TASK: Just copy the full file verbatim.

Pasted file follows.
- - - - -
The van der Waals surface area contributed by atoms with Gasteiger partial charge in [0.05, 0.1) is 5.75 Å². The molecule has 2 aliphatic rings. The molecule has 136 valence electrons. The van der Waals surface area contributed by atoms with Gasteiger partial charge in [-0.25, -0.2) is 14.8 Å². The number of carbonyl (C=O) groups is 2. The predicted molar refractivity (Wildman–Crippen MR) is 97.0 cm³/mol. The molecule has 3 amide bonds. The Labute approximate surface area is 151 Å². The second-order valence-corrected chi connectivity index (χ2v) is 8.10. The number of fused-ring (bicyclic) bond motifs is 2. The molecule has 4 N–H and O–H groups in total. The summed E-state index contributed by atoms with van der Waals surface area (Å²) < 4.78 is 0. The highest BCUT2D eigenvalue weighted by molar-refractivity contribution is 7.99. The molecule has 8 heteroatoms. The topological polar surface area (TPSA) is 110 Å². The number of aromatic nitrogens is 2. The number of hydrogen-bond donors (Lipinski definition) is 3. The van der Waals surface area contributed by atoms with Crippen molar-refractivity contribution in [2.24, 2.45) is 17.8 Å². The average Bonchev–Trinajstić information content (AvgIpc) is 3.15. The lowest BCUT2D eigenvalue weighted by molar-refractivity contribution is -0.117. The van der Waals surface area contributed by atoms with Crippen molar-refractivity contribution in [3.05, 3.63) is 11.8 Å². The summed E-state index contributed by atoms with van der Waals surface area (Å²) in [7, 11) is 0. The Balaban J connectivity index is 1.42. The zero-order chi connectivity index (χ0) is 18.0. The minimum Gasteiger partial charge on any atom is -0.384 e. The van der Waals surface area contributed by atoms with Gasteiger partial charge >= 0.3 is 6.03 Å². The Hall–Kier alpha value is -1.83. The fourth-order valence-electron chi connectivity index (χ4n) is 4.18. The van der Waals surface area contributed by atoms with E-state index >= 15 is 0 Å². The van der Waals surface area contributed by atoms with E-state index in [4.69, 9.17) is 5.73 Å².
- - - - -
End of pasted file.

The van der Waals surface area contributed by atoms with Gasteiger partial charge in [0.05, 0.1) is 5.75 Å². The molecule has 2 aliphatic rings. The molecule has 136 valence electrons. The van der Waals surface area contributed by atoms with Gasteiger partial charge in [-0.25, -0.2) is 14.8 Å². The number of carbonyl (C=O) groups is 2. The predicted molar refractivity (Wildman–Crippen MR) is 97.0 cm³/mol. The molecule has 3 amide bonds. The Labute approximate surface area is 151 Å². The second-order valence-corrected chi connectivity index (χ2v) is 8.10. The number of fused-ring (bicyclic) bond motifs is 2. The molecule has 4 N–H and O–H groups in total. The summed E-state index contributed by atoms with van der Waals surface area (Å²) < 4.78 is 0. The highest BCUT2D eigenvalue weighted by molar-refractivity contribution is 7.99. The molecule has 8 heteroatoms. The topological polar surface area (TPSA) is 110 Å². The number of aromatic nitrogens is 2. The number of hydrogen-bond donors (Lipinski definition) is 3. The van der Waals surface area contributed by atoms with Crippen molar-refractivity contribution in [2.24, 2.45) is 17.8 Å². The average Bonchev–Trinajstić information content (AvgIpc) is 3.15. The lowest BCUT2D eigenvalue weighted by molar-refractivity contribution is -0.117. The van der Waals surface area contributed by atoms with Crippen molar-refractivity contribution in [3.05, 3.63) is 11.8 Å². The summed E-state index contributed by atoms with van der Waals surface area (Å²) in [7, 11) is 0. The Balaban J connectivity index is 1.42. The zero-order chi connectivity index (χ0) is 18.0. The minimum Gasteiger partial charge on any atom is -0.384 e. The van der Waals surface area contributed by atoms with Gasteiger partial charge >= 0.3 is 6.03 Å². The Hall–Kier alpha value is -1.83. The fourth-order valence-electron chi connectivity index (χ4n) is 4.18. The van der Waals surface area contributed by atoms with E-state index >= 15 is 0 Å². The van der Waals surface area contributed by atoms with E-state index in [4.69, 9.17) is 5.73 Å².